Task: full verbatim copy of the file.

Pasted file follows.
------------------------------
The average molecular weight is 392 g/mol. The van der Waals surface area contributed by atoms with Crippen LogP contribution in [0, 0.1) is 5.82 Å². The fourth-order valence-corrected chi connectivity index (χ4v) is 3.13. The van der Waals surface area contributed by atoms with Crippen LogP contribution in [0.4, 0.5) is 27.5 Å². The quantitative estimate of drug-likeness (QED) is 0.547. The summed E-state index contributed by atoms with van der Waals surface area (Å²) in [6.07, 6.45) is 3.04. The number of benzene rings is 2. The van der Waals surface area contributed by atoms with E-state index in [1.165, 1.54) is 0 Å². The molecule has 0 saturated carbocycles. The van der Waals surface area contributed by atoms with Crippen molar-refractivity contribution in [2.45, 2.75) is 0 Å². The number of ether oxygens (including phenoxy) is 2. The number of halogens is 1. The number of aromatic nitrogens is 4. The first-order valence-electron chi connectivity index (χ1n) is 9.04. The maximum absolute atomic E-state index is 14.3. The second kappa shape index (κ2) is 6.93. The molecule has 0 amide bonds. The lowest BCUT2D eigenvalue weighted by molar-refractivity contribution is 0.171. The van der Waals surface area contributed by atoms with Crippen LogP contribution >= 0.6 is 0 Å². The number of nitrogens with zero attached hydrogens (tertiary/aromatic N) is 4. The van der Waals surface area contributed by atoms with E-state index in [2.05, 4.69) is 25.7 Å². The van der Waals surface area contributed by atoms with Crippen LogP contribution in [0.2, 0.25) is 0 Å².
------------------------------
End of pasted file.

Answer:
The average molecular weight is 392 g/mol. The van der Waals surface area contributed by atoms with Crippen LogP contribution in [0, 0.1) is 5.82 Å². The fourth-order valence-corrected chi connectivity index (χ4v) is 3.13. The van der Waals surface area contributed by atoms with Crippen LogP contribution in [0.4, 0.5) is 27.5 Å². The quantitative estimate of drug-likeness (QED) is 0.547. The summed E-state index contributed by atoms with van der Waals surface area (Å²) in [6.07, 6.45) is 3.04. The number of benzene rings is 2. The van der Waals surface area contributed by atoms with E-state index in [1.165, 1.54) is 0 Å². The molecule has 0 saturated carbocycles. The van der Waals surface area contributed by atoms with Crippen molar-refractivity contribution in [2.45, 2.75) is 0 Å². The number of ether oxygens (including phenoxy) is 2. The number of halogens is 1. The number of aromatic nitrogens is 4. The first-order valence-electron chi connectivity index (χ1n) is 9.04. The maximum absolute atomic E-state index is 14.3. The second kappa shape index (κ2) is 6.93. The molecule has 0 amide bonds. The lowest BCUT2D eigenvalue weighted by molar-refractivity contribution is 0.171. The van der Waals surface area contributed by atoms with Crippen LogP contribution >= 0.6 is 0 Å². The number of nitrogens with zero attached hydrogens (tertiary/aromatic N) is 4. The van der Waals surface area contributed by atoms with E-state index in [2.05, 4.69) is 25.7 Å². The van der Waals surface area contributed by atoms with Crippen LogP contribution in [0.2, 0.25) is 0 Å².